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10 Comments on “Alison Brown and ‘Leaving Cottondale’”

  1. Carmen Says:

    I just spent a few minutes catching up on your recent blogs…a bout with diverticulitis had me flat on my back for longer than I would have cared. But now I have caught up, and time to say Thank You for posting your thoughts on bluegrass, the doc gig, and life in general. I’m a little familiar with this Alison’s work, but I think I’ll go looking for more of her music. We have the midwest SPBGMA award show here in my town in a few days, you should plan to attend that someday in your travels, a real midwest family reunion of the bluegrass folks. A great way to start the year.

    • drtombibey Says:

      Carmen,

      I sure hate the terrible ‘tickle-itis’ got a hold of you. The old folks say watch out for ‘maters.’ I don’t think science has proven that, but I still find myself saying it, ’cause I beleive in the old people. (I am one)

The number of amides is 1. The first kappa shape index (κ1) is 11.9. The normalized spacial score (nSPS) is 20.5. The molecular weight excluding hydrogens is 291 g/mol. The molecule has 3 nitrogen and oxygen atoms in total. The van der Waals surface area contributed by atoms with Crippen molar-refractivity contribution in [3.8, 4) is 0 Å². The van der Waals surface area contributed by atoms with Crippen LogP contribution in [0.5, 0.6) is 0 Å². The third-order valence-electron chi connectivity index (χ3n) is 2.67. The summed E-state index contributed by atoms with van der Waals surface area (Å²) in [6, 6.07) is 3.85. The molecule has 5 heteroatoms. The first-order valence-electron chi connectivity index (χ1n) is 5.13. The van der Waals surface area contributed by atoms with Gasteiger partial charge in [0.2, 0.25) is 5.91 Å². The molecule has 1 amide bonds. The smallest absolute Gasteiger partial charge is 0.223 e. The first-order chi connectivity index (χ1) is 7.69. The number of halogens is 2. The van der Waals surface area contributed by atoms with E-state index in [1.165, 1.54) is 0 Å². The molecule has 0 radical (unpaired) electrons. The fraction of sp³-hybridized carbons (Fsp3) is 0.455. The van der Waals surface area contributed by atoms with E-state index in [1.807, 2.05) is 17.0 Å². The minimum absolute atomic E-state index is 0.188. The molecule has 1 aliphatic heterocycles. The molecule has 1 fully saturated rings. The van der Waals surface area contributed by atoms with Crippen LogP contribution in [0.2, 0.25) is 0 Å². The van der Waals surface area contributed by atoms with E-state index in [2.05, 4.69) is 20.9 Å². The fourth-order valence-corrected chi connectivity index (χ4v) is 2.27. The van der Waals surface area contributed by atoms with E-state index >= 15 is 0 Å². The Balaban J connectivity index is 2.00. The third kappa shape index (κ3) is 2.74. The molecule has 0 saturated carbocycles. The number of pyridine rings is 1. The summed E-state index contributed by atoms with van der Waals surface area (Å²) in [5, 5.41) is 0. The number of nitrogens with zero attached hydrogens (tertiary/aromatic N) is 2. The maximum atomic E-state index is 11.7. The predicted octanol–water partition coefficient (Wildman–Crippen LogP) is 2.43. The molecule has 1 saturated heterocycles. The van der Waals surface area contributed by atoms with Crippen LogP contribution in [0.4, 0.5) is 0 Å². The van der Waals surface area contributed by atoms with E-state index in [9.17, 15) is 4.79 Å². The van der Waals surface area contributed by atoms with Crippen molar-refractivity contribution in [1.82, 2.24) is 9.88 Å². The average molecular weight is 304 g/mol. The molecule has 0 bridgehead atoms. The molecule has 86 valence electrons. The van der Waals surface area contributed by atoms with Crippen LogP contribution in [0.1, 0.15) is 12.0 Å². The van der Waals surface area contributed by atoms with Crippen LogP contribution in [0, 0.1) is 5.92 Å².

For sure when we hit the Midwest me and the wife will be dependent on the folks who know the local landscape for guidance. I know every inch of my home turf, but little else in the world. We want to see some of it before we’re too old to go.

      But when the time comes we can’t get out and travel, we’ll just play at home and be content ’cause we got to do it all.

      Dr. B

  2. Ted Lehmann Says:

    Sorry to miss seeing Alison, who’s as good as they get, particularly with her jazz group. Should be a great show. Irene and I will be at the Darin and Brooke show, and look for my review of their new CD later in the week.

    • drtombibey Says:

      Ted,

      Alison is a player, no doubt. I used to play a little banjo. If I could play like her, I don’t reckon I’d a wound up as a doctor.

      When you review the Darin and Brooke CD let me know and I’ll post a link. I’ve heard it, and believe they are going to the top with this project.